Don't wait for a plan to evacuate for pet sake
By SUE CARLTON
Published September 14, 2005
I keep thinking about something Times reporter Brady Dennis told me he saw while he was covering the wreckage of Hurricane Katrina.
He was reporting from a boat going past flooded, abandoned houses in New Orleans. Here and there, he'd see a dog sitting on a porch, staring as he passed by. The dogs looked hungry, and hopeful. Probably they were waiting for their owners to come and get them.
If you like animals, some of the stories about them in Katrina's wake have been tough to take. One woman offered rescuers her wedding rings to let her bring her pets, but there was no room in the boat. "I just hope that they forgive me," she said in an Associated Press story.
A little boy waiting to get on a bus in New Orleans cried when a police officer took away his dog. Another dog was left tied beneath an overpass with an unopened can of dog food and a sign that said, "Please take care of my dog, his name is Chucky."
I'm not repeating these stories to add to the sick feeling we've all had since the scenes of suffering began to pile up in front of us. And I'm in no way forgetting the loss of human life and the people shattered by all of this.
But we've been looking for lessons in what Hurricane Katrina did to the Gulf Coast.
Here's something we can think about: Those of us who own dogs and cats can be responsible enough to make plans for them ahead of time. And officials can better prepare for the absolute fact that some people who don't have the means to find a place for their pets aren't going anywhere without them.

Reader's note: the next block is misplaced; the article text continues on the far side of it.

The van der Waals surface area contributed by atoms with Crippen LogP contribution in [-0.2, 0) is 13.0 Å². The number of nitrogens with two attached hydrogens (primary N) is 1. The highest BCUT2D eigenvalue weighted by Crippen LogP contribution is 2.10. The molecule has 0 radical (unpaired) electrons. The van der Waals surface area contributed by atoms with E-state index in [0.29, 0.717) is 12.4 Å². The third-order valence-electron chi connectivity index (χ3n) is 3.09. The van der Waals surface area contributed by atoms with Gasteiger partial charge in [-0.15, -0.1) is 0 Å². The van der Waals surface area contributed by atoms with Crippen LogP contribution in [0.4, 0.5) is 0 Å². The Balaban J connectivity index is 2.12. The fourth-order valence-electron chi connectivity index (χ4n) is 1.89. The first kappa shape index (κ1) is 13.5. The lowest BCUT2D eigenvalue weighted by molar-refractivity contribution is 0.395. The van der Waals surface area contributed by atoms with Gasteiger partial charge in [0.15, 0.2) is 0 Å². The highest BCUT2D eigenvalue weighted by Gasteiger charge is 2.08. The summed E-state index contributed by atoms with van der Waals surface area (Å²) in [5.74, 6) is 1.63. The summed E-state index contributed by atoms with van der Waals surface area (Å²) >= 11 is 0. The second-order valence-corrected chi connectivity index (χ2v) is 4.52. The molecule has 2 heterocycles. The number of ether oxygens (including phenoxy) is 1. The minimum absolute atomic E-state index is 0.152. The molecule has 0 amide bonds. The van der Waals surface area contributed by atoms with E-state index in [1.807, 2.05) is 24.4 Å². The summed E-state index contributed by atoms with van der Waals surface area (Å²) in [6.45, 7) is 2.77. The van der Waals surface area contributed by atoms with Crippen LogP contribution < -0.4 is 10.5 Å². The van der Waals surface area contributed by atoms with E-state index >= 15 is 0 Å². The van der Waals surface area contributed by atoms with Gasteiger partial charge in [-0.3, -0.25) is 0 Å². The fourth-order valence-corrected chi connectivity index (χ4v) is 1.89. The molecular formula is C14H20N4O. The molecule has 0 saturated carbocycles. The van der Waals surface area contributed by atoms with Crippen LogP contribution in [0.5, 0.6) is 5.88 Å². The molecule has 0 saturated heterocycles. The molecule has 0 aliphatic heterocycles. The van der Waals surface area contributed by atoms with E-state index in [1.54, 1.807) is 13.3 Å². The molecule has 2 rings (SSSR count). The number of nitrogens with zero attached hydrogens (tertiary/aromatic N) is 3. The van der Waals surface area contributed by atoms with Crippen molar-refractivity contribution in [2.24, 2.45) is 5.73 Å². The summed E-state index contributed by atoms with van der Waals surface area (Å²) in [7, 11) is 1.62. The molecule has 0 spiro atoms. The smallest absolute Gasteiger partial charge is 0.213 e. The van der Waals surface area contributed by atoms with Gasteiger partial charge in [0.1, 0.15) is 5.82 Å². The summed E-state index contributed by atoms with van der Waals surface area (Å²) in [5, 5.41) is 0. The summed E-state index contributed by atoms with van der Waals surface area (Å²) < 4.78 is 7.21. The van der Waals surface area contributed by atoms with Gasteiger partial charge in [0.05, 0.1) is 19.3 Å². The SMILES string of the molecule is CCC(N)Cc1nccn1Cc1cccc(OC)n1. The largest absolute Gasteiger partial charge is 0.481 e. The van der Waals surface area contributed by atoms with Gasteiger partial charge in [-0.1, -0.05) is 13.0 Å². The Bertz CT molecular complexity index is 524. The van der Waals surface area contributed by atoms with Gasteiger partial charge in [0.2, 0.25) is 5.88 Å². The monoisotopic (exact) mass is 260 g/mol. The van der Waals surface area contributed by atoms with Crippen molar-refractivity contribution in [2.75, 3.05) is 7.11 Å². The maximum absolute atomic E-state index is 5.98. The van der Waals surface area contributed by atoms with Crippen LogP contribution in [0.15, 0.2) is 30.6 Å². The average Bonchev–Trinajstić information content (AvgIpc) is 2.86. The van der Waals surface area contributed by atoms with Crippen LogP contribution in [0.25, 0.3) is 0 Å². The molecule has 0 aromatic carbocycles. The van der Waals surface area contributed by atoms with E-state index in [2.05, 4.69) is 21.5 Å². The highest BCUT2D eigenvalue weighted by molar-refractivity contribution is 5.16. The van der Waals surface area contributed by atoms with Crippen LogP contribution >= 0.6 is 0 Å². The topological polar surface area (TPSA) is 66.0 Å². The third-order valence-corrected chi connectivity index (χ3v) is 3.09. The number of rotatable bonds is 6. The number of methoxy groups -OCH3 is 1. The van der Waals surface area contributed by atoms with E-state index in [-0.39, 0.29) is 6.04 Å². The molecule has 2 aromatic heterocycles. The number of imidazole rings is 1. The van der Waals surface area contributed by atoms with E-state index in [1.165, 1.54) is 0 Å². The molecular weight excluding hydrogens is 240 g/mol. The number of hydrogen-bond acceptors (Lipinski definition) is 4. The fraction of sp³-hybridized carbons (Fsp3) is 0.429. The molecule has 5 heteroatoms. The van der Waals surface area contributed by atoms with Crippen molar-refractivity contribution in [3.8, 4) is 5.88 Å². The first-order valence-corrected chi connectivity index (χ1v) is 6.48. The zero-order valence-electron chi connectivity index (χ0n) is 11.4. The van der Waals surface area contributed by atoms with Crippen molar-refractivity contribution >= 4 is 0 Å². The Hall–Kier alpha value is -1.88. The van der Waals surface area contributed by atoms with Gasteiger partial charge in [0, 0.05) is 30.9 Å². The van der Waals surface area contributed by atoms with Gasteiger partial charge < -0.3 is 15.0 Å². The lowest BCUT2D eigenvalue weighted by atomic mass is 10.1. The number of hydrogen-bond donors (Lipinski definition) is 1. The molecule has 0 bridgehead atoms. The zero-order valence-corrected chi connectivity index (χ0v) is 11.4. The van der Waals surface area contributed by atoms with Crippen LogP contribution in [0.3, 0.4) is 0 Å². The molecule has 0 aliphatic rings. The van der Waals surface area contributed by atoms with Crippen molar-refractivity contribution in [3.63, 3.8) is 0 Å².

To a lot of us, pets are family. We like them better than we do some people. We have a large elderly population, many who live with dogs or cats as their closest companions. Disaster planners are learning the hard way that many people who have no pet-friendly places to go as a storm approaches will hunker down and try to ride it out. Even in mobile homes.
Officials are slowly, slowly responding.
One pet-friendly shelter will open in Pinellas County at the courthouse in St. Petersburg at 545 First Ave N., with room for 400 dogs and cats. Hillsborough County has plans to make room for 100 dogs and 100 cats at Burnett Middle School in Seffner. Pasco hopes to have something in place by the end of hurricane season (Nov. 30, for those of us counting the days.)
It's not enough, considering that Hillsborough alone has nearly a half-million dogs and cats.
Officials in both Hillsborough and Pinellas say they hope to get more pet-friendly space.
"Absolutely. There is no doubt in my mind that we need to have more," said Gary Vickers, director of Pinellas County Emergency Management. "This is only a start for us.
"It's not acceptable to have people stay in their homes and die because there's no place that will allow them to bring their pet with them."
Considering most planners don't think they have enough room to shelter people who would need it in the case of a Category 5 hurricane, getting more pet-friendly space may take a while.
But until there's plenty of it, in widespread places that people can easily get to, we won't begin to chip away at the complex psychology of those who won't leave their homes in the face of disaster.
And here's something planners keep telling us that needs to be repeated: Those of us who can, need to make arrangements with family or friends who are willing to take us in with our pets. We need to check with kennels and pet-friendly hotels and motels ahead of time. (A helpful Web site called FloridaPets.net lists them by county.)
The key is planning, same as learning your evacuation route and buying plenty of drinking water. No one wants to have to make the choices some of our neighbors faced about the fate of a member of the family.
--Sue Carlton can be reached at email@example.com
[Last modified September 14, 2005, 02:15:34]
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